Alison Abbott weighs up a believable cinematic treatment of genetics research and the personalities at the bench.
Errors of the Human Body
Directed by Eron Sheean. Selected US cinemas: 2012.
Developmental biologist Geoff Burton is a Canadian science star, regularly churning out high-impact research papers. His charmed life implodes when his baby dies of a rare and random genetic mutation that causes uncontrolled tumour growth. When Burton sets out on a grief-stricken search for the gene, his publication rate plummets. He transfers to a leading German research institute in Dresden, only to find it fraught with tensions. By the end of this unusual arthouse medical thriller, Burton has learned that no one should hope to fully control the healing process — neither the emotional nor the physical kind.
There is a believable scientific edge to the story and details of Errors of the Human Body. As the characters play out their sexual and professional jealousies, they inject their mice intraperitoneally, take blood samples from the animals' tails and peer intelligently down the most modern of microscopes. With its intense themes and dispiriting blue–grey tones, the film doesn't make for easy viewing. Still, its compelling and realistic representation of the daily grind of research gives it a very special interest.
Director Eron Sheean, an Australian living in Berlin, became familiar with the scientific process during his tenure as artist-in-residence at the Max Planck Institute of Molecular Cell Biology and Genetics in Dresden. Kai Simons, a research director at the institute, initiated the residency programme to promote understanding between intellectuals from different fields, after learning that artists had formed a key support group for a 1998 Swiss referendum that called to severely restrict genetic engineering.
At the Dresden institute, Sheean's discussions with scientists working on axolotls — a kind of salamander that can regenerate its limbs — helped him to realize the metaphorical potential of regenerative medicine in exploring human grief and healing, as well as the communication issues arising from those processes. He shot the film in early 2011, almost entirely in the institute's laboratories, animal houses and grounds, featuring scientists as extras.
Played by Canadian actor Michael Eklund, Burton arrives at the institute to find Rebekka Fiedler (Karoline Herfurth), his former postdoc and ex-lover, working as an independent group leader. She has discovered the 'Easter gene', which accelerates the speed at which axolotls can regrow detached limbs. But her ruthless and ambitious colleague Jarek Novak — played splendidly by Icelandic actor Tómas Lemarquis — is stealing her samples and experimenting secretly with the gene in mice. Novak wants the glory of translating the finding to the clinic, where it could help in human wound-healing. He has the implicit collusion of smarmy lab chief Samuel Mead, played by British comedian Rik Mayall. Trying to work out the various deceptions in his new environment, Burton steals one of Novak's mice. It has already been transfected with the Easter gene using a virus carrier so carelessly constructed that the gene is transferred to Burton when the mouse bites him.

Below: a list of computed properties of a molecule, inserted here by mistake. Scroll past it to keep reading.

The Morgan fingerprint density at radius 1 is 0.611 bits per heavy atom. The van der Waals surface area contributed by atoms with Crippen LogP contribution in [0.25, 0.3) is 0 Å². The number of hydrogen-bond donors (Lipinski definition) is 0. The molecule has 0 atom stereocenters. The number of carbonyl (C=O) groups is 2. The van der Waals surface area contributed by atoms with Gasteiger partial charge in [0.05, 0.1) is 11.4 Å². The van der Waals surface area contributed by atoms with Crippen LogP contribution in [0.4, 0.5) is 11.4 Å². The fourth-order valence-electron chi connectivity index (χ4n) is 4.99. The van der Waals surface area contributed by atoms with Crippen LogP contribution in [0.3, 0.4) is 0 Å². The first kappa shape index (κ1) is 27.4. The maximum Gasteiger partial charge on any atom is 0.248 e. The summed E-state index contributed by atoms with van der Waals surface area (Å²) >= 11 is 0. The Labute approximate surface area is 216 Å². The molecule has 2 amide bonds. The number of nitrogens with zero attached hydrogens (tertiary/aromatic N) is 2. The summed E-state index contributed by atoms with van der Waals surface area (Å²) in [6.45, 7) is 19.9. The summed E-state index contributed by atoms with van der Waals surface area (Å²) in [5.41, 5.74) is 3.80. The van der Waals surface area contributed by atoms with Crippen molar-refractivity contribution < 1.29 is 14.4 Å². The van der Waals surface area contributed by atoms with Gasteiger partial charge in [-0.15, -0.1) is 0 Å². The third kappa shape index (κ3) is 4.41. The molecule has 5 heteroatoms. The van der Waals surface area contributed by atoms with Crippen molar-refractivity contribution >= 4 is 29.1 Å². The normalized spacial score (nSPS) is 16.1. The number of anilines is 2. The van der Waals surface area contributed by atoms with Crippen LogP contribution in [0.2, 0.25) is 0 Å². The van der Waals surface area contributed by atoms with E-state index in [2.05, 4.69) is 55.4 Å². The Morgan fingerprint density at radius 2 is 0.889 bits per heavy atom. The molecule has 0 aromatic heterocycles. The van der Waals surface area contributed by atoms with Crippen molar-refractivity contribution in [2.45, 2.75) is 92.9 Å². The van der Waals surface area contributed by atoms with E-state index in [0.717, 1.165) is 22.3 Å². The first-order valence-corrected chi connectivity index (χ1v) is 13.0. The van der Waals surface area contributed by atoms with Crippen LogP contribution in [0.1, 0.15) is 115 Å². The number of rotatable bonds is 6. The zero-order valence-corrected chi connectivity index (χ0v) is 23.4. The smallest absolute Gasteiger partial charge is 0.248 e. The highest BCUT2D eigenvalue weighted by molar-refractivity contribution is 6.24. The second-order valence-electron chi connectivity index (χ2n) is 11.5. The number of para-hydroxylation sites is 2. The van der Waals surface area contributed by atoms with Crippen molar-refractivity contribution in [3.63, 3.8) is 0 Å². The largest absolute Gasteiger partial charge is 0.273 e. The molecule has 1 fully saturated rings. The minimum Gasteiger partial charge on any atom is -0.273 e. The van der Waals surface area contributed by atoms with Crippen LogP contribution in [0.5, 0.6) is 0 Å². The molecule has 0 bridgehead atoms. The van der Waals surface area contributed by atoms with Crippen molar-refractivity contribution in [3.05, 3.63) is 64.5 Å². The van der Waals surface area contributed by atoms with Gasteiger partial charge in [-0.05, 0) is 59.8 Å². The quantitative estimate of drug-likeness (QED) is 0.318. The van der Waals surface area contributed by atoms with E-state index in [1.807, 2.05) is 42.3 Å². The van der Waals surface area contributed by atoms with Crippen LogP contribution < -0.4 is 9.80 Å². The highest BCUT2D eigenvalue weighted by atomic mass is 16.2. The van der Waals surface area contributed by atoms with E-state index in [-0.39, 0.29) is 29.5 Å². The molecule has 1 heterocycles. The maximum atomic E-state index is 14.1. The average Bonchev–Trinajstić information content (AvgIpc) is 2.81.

The characters are three-dimensional. Novak lapses occasionally into Hollywood-esque mad-scientist territory, but is driven by genuine scientific curiosity and an impatience with Fiedler, who has run out of scientific ideas yet will not collaborate. Fiedler is not blameless — she is secretive about her science and manipulative in her relationships. Her Easter gene is the one that had affected Burton's baby: wound-healing and cancer are the good and evil sides of regenerative medicine. When Burton spectacularly recovers — his immune system learns to recognize his tumours as foreign — the relationship he had with his dying baby is revealed to be the most complex and heart-rending of all.
Inevitably, scientific accuracy is occasionally compromised for plot. More unfortunate, however, is that not enough scientific background is given, so many non-scientists may end up judging the film as standard science fiction. That aside, the plot is at times hard to follow, with flashbacks to Burton's pre-Dresden life unclearly signalled. The final scenes tend towards melodrama.
Screenings at the Dresden institute last October drew mixed reactions from researchers. Some were unable to suspend their disbelief. Others enjoyed the thought-provoking elements of the film and the novelty of seeing their own real science as the backdrop to a drama.
Sheean's real-life story, unlike his film, does have a happy ending. He fell in love with one of the scientists he interviewed at the institute. They married last April.